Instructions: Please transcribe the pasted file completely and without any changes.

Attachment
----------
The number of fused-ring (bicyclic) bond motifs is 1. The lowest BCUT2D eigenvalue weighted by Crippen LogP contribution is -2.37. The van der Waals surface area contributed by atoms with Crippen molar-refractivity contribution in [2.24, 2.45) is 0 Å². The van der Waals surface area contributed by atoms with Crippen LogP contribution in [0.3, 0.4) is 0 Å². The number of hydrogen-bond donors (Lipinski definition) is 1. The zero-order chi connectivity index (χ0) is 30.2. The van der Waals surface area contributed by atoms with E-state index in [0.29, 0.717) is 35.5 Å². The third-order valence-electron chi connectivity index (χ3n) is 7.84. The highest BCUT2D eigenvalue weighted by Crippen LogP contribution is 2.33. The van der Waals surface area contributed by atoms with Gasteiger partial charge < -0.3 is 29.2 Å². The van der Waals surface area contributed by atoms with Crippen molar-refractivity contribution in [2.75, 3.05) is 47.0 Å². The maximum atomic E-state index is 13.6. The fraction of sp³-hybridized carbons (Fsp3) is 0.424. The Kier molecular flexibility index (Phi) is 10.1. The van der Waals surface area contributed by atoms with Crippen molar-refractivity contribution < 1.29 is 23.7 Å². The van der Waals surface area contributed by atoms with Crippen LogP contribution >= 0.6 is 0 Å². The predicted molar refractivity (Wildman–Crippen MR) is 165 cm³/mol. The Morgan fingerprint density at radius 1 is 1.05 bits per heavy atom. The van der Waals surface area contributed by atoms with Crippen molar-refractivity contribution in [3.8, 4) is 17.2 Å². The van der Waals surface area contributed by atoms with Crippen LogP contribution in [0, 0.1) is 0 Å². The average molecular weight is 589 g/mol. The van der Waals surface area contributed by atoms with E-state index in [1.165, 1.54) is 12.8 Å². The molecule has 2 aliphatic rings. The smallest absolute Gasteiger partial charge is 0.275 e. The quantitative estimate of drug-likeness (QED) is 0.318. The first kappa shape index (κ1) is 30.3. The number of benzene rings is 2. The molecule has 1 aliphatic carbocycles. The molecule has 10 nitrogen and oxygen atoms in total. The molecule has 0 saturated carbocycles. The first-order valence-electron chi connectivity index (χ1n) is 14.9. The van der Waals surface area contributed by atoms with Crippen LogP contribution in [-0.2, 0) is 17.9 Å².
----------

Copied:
The number of fused-ring (bicyclic) bond motifs is 1. The lowest BCUT2D eigenvalue weighted by Crippen LogP contribution is -2.37. The van der Waals surface area contributed by atoms with Crippen molar-refractivity contribution in [2.24, 2.45) is 0 Å². The van der Waals surface area contributed by atoms with Crippen LogP contribution in [0.3, 0.4) is 0 Å². The number of hydrogen-bond donors (Lipinski definition) is 1. The zero-order chi connectivity index (χ0) is 30.2. The van der Waals surface area contributed by atoms with E-state index in [0.29, 0.717) is 35.5 Å². The third-order valence-electron chi connectivity index (χ3n) is 7.84. The highest BCUT2D eigenvalue weighted by Crippen LogP contribution is 2.33. The van der Waals surface area contributed by atoms with Gasteiger partial charge < -0.3 is 29.2 Å². The van der Waals surface area contributed by atoms with Crippen molar-refractivity contribution in [2.75, 3.05) is 47.0 Å². The maximum atomic E-state index is 13.6. The fraction of sp³-hybridized carbons (Fsp3) is 0.424. The Kier molecular flexibility index (Phi) is 10.1. The van der Waals surface area contributed by atoms with Crippen molar-refractivity contribution < 1.29 is 23.7 Å². The van der Waals surface area contributed by atoms with Crippen LogP contribution >= 0.6 is 0 Å². The predicted molar refractivity (Wildman–Crippen MR) is 165 cm³/mol. The Morgan fingerprint density at radius 1 is 1.05 bits per heavy atom. The van der Waals surface area contributed by atoms with Crippen molar-refractivity contribution in [3.8, 4) is 17.2 Å². The van der Waals surface area contributed by atoms with Crippen LogP contribution in [0, 0.1) is 0 Å². The average molecular weight is 589 g/mol. The van der Waals surface area contributed by atoms with E-state index in [1.165, 1.54) is 12.8 Å². The molecule has 2 aliphatic rings. The smallest absolute Gasteiger partial charge is 0.275 e. The quantitative estimate of drug-likeness (QED) is 0.318. The first kappa shape index (κ1) is 30.3. The number of benzene rings is 2. The molecule has 1 aliphatic carbocycles. The molecule has 10 nitrogen and oxygen atoms in total. The molecule has 0 saturated carbocycles. The first-order valence-electron chi connectivity index (χ1n) is 14.9. The van der Waals surface area contributed by atoms with Crippen LogP contribution in [-0.2, 0) is 17.9 Å².